1) EMT's can't fuction as nurses because THEY DON'T EVEN HAVE THE FOUNDATION OF KNOWLEDGE NEEDED OR CRITICAL THINKING SKILLS NECESSARY

    2) Nurses would lose their jobs because we EMTs would be doing the jobs for less money, therefore no way would nurses support this (forget what's good for patients)

    HMMMMMMM...... These arguments seem vaguely familiar to me but I can't seem to think where else I might have heard them....
     
  6. Miami_med

    Miami_med Moving Far Away
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    poppycock, that semester seems far too practical. In order to obtain a "practicioner degree," we all know that you must take courses that don't actually help you learn how to practice.
     
  7. Taurus

    Taurus Paul Revere of Medicine

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    Great job, dude. :thumbup:

    The thread exposes the ugly hypocrisy of nursing.

    It should sicken any physician when a nurse says that they're practicing "advanced" nursing and not medicine. It's all the same lies. The only back they're looking out for are themselves.

    This is why physicians need to stand up and do something about this blatant encroachment on our profession. Nurses not only want to control nursing but they want to now control medicine as well. Are we gonna let them?
     
  8. nebrfan

    nebrfan Rx Beer

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    I agree. You should include classes like:

    "Practice Epistemology: Expanding Ways of Knowing for Reflective Practice. Ways of knowing about the human experience of health and illness and the nature and scope of knowledge will be explored. A narrative approach is used to uncover, describe and interpret the meaning of health, illness, and nursing practice.

    Designing Theory-Guided Models of Care. This course builds on an overview course on nursing philosophy and theory, and focuses on the application of theories in nursing and other disciplines to guide practice and design transformative models of health care. Grand, middle-range and practice level theories will be analyzed for their application potential, and students will develop models for practice in their specialty area based on these theories.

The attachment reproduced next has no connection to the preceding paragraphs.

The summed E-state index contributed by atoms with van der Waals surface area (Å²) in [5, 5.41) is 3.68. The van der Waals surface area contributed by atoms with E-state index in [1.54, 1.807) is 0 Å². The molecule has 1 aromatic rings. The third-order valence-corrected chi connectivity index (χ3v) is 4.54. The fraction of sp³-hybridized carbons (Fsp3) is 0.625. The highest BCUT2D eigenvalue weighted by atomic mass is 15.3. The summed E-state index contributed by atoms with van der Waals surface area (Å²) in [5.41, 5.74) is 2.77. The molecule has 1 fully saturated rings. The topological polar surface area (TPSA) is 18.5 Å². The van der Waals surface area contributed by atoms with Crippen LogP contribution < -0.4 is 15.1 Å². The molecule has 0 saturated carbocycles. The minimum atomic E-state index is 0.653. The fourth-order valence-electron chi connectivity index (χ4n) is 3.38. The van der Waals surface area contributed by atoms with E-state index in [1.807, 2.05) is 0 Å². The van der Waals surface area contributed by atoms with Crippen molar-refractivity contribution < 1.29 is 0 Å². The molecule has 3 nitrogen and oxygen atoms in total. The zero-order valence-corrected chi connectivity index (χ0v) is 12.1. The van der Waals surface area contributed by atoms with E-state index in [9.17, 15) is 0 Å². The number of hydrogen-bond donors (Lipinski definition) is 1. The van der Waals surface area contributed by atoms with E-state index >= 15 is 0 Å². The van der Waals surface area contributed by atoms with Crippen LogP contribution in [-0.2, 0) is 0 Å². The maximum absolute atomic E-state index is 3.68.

Cultural Competence for Advanced Practice. Addresses cultural perspectives on clinical care, including the frameworks and methods used successfully by advanced practice nurses to assess cultural preferences, express expectations, negotiate treatment plans, and modify care to accommodate provider-patient differences and patient and family expectations."​

    Oh - wait. Those are some of the DNP courses offered at the University of Colorado. It's a good thing one doesn't need a solid foundation in pathophysiology when practicing from a cookbook...
     
  9. AwesomO

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    +pity+
    :lol::lol::lol::lol::lol::lol::lol::lol:
    But wait a minute what about putting the patient first? Surely these nurses did not go into nursing for the money. They should be thrilled with this new TEAM approach that would save countless health care dollars. Although EMT-practitioner is oddball especially if they will not all be in the ER. Lets call them Advanced Nursing Medical Technicians. They can introduce themselves as Nurse or even advanced medical nurse. After all they earned it!
     
  10. Mr. Hat

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    Yeah, I like that name better too. Maybe I'll email Ms. Mundinger and see what she thinks....
     
  11. Josh L.Ac.

    Josh L.Ac. MSA/LAc & BSN/RN --> AA-S

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    My first [and last] semester in a FNP program consisted of two classes: Graduate Research and Advanced Nursing Theory. The former required weekly quizzes and finished with a literature review, the goal of which was not to get published but to display on a poster board at Nursing Research day. The latter culminated with the development of my own nursing practice theory.


    I owe how much for that?
     
  12. oldpro

    oldpro MS IV

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    And How does this prepare one for Medical Practice?
     
  13. Josh L.Ac.

    Josh L.Ac. MSA/LAc & BSN/RN --> AA-S